Thursday, April 30, 2009

Bookety Book Books

I was going to write something like “So I’ve been up to my eyeballs in book stuff,” but then I thought, well, of course I am. That’s how I do. Anyhoo, that’s part of why I’ve been gone for so long: I’m writing the long book review for the summer issue of Brain, Child and my head and all of my typing ability has gone into that.

In other book news, Caleb is reading Jack London’s Call of the Wild at school. The Call of the Wild does not excite him. I originally thought, Oh, Jack London—all things considered in the canon, he’s not such a toughie. But, it turns out, he kind of is. We sat down to read together to catch up on the book, and this is the sort of sentence we got: “Civilized, he could have died for a moral consideration, say the defence of Judge Miller’s riding whip; but the completeness of his decivilization was now evidenced by his ability to flee from the defence of moral consideration and so save his hide.” And... enter Sandman.

Also, London is an out-of-fashionie. The main characters are dogs, so there’s very little dialogue and not much internal signposts of how a character is feeling. I emailed his teacher about the book—she’s given optional assignments before and I wondered if this might be one of them—but in the end, am I going to waste her time by entering into a debate about when kids should be exposed to The Canon of English Language Literature? And what parts of the canon? Nope.

I’m conflicted myself. On the one hand, you’re not going to think of reading as fun—and you’re not going to be a lifelong reader—if you learn that it’s something to be suffered though. And you’ll be suspicious of books and your own judgment in books if you’re also told that this thing you’re suffering through is considered one of the best our country has to offer. Score one for the Wii.

On the other hand, I totally get the argument that the next generation can’t be all slang and Captain Underpants. Brandon and I just finished the Up series of movies (and by the way—awesome! It’s a series of films about a group of English people. They started interviewing them when the kids where seven, and they go back every seven years), and it’s startling how articulate all the children were in 1964.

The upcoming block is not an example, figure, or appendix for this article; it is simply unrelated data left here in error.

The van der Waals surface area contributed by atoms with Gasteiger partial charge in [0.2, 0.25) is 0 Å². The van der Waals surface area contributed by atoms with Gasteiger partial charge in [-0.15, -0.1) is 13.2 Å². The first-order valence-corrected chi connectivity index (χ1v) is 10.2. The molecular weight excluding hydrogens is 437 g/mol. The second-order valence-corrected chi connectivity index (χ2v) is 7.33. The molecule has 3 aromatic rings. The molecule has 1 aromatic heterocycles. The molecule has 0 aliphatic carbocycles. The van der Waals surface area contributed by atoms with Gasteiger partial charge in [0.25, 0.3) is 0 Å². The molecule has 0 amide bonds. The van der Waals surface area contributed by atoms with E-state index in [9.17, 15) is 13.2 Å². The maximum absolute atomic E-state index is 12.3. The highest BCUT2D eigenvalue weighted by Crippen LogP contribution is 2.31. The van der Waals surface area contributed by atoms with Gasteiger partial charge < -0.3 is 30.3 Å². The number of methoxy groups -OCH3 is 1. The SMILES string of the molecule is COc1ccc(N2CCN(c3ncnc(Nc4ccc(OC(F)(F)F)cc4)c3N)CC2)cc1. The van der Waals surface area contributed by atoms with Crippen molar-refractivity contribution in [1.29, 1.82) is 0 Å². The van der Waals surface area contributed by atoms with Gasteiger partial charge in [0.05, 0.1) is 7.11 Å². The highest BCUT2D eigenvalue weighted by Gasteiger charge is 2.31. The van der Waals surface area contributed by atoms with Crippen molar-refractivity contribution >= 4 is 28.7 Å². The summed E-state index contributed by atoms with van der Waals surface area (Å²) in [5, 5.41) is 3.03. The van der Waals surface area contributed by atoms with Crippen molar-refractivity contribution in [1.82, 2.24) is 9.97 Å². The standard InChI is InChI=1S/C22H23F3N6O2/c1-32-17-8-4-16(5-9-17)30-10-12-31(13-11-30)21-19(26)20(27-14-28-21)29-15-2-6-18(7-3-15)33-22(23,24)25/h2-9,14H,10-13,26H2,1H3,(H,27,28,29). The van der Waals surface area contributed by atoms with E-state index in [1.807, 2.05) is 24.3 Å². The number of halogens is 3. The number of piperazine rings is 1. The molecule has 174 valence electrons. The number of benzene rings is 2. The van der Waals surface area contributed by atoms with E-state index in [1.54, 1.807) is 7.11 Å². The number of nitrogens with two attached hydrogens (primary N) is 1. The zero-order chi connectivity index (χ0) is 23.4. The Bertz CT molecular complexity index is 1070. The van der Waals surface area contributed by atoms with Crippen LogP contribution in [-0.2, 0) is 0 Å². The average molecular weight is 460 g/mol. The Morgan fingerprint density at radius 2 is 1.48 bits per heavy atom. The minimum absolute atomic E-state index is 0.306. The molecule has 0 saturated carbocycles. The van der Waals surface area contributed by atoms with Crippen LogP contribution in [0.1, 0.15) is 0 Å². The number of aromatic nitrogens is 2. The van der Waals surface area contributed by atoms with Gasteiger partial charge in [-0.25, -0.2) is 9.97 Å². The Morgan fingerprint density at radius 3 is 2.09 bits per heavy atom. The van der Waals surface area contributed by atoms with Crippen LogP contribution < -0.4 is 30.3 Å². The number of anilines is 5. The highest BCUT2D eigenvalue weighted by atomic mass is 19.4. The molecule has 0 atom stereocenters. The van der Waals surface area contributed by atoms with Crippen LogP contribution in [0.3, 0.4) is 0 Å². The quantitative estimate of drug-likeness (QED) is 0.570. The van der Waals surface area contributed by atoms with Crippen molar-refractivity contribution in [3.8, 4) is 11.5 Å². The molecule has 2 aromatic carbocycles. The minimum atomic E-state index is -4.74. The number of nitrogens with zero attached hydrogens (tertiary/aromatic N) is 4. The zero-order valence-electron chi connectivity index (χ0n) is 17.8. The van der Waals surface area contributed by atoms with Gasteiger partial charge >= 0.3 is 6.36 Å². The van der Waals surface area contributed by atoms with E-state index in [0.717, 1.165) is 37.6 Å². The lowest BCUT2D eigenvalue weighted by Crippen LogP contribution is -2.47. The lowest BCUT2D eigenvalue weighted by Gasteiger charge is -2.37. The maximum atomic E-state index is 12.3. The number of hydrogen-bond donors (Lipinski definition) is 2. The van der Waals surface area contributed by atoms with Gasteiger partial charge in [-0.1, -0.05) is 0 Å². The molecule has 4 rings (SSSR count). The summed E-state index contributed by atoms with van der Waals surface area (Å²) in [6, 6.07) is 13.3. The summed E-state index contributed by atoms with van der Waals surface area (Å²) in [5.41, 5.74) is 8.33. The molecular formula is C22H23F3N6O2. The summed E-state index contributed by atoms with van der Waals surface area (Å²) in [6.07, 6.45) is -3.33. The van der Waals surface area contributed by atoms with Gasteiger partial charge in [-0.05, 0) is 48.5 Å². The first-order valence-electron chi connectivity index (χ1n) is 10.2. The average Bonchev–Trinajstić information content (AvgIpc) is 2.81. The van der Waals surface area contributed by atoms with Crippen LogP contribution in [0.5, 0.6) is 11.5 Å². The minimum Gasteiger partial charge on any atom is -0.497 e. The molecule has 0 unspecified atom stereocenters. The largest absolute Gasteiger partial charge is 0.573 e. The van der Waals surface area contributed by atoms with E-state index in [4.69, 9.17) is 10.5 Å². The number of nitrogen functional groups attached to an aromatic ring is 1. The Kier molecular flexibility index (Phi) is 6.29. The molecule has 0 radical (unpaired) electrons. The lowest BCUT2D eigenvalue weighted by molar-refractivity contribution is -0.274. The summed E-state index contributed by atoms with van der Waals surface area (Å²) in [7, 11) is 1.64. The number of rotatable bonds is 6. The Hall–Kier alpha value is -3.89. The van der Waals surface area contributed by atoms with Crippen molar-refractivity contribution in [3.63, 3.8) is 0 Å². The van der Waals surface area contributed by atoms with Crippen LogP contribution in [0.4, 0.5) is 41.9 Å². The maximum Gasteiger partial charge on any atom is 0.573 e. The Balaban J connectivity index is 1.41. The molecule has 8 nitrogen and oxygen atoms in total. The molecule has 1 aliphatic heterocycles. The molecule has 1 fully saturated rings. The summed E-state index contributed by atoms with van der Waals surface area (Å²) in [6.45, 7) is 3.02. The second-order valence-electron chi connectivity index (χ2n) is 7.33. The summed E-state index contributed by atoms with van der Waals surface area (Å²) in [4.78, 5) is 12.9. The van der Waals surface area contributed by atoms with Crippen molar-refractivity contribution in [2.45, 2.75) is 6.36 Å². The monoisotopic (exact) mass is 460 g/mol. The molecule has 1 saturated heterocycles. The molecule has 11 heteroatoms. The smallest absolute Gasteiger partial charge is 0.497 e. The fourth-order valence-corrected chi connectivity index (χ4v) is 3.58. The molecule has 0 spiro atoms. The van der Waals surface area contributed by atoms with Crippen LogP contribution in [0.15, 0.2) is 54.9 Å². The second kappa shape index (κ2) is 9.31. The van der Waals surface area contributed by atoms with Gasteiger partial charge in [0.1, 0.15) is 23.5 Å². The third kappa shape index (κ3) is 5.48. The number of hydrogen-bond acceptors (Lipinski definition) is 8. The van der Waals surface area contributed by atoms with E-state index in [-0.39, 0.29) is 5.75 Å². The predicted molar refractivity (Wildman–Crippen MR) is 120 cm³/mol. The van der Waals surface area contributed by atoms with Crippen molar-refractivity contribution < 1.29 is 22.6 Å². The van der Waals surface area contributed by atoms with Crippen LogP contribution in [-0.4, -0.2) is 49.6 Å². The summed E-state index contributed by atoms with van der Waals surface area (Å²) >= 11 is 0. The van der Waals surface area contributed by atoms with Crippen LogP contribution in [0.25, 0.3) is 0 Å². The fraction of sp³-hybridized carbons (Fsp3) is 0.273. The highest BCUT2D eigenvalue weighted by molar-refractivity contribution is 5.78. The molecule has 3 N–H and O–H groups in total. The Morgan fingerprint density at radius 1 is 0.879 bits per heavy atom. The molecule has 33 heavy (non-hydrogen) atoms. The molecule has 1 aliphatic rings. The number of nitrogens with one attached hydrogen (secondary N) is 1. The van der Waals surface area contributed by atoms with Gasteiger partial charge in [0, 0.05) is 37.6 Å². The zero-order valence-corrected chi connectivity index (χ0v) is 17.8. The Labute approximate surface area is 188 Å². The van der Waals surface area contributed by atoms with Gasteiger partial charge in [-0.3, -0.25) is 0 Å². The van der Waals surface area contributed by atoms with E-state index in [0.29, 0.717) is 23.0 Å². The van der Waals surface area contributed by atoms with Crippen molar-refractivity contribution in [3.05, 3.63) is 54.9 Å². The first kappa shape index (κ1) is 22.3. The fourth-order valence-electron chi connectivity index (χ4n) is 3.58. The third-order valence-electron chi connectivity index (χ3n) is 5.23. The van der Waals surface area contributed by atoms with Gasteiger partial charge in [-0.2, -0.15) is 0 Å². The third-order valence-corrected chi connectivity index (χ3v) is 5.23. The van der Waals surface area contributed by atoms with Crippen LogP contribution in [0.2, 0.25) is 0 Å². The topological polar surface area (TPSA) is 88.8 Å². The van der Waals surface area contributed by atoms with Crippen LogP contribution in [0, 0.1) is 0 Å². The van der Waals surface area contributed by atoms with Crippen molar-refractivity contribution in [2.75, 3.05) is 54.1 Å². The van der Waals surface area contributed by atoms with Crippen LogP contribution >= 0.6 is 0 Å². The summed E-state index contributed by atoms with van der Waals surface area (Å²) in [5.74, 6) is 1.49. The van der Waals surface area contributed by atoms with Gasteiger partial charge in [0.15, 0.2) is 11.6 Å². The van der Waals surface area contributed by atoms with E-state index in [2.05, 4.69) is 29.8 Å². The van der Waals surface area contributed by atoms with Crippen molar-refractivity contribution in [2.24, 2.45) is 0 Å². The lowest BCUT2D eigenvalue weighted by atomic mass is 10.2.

What to do, what to do. Very soon, I’m going to start my pal Dan’s book. He’s a cognitive psychologist specializing in education, and Why Don’t Students Like School? has gotten some mahvelous reviews. I imagine some light will be shed on this issue. Some moral consideration, if you will.

And speaking of friends with books—go ahead: admire that segue—I read Jessica Handler’s Invisible Sisters, and it’s just loverley. Jessica’s two sisters died from different fatal bone-marrow disorders and her book is an unsentimental look at what loss does to a family, to a person. Jessica is probably one of the most gregarious ladies I know—and she’s doing readings now. If you’re in the south, you’re in luck.

Tuesday, April 14, 2009

When I was in elementary school, there came a time when some teacher had the idea that we all must bring in displays related to our hobbies. I was stumped. I liked to read, but we had all seen a pile of books before at the school library. I liked to ride my bike, but it didn't seem so much a hobby as what kids were supposed to do. I wasn't a gymnastics buff or horse lover or softball player.

I decided to just make up a hobby. I would be a cartoonist. Why, how surprised all my friends would be to discover that I had a secret life, kicking back on Sunday mornings, just me and my pens, doodling up some art, jotting down some bons mots! I started studying the Sunday cartoon section. After one weekend, I had a new "hobby," enough evidence to bring to school to pass off this secret life, and the most rudimentary ideas on how to draw Garfield and The Family Circus family.

Speaking of The Family Circus? I cannot get enough of this.

Monday, April 6, 2009

Some Rain Must Fall

Long time, no blog, huh?

I’ve been waiting for something light-hearted and fun (or, alternately, intellectually engaging and fun) to happen so I don’t have to be the Eeyore on your blogroll, the Debbie Downer in your RSS, the black fly in your chardonnay. But it’s just not happening.

In the scheme of things, in comparison, all is extravagantly okay. We got jobs, for one. But it’s been a series of bummers, really. For example: After the surgery, my blood pressure shot up and it took a couple weeks to get it under control. The hardback of my book has been remaindered. Oprah got all Real Talk about motherhood today with guests that were neither Stephanie nor me nor anyone I know, and my grapes were ever so sour. And the worst news is that our dog Simon has bone cancer and isn’t long for this world.

I know that things will look up. I’m enough an optimist to know that in a few weeks time, life will be better and a new era will have begun and I can stop looking at the ends and start looking at beginnings. But I'm also enough of a pessimist—or realist—to know that even if that is true, my dog will still be dead. And that is what’s killing me.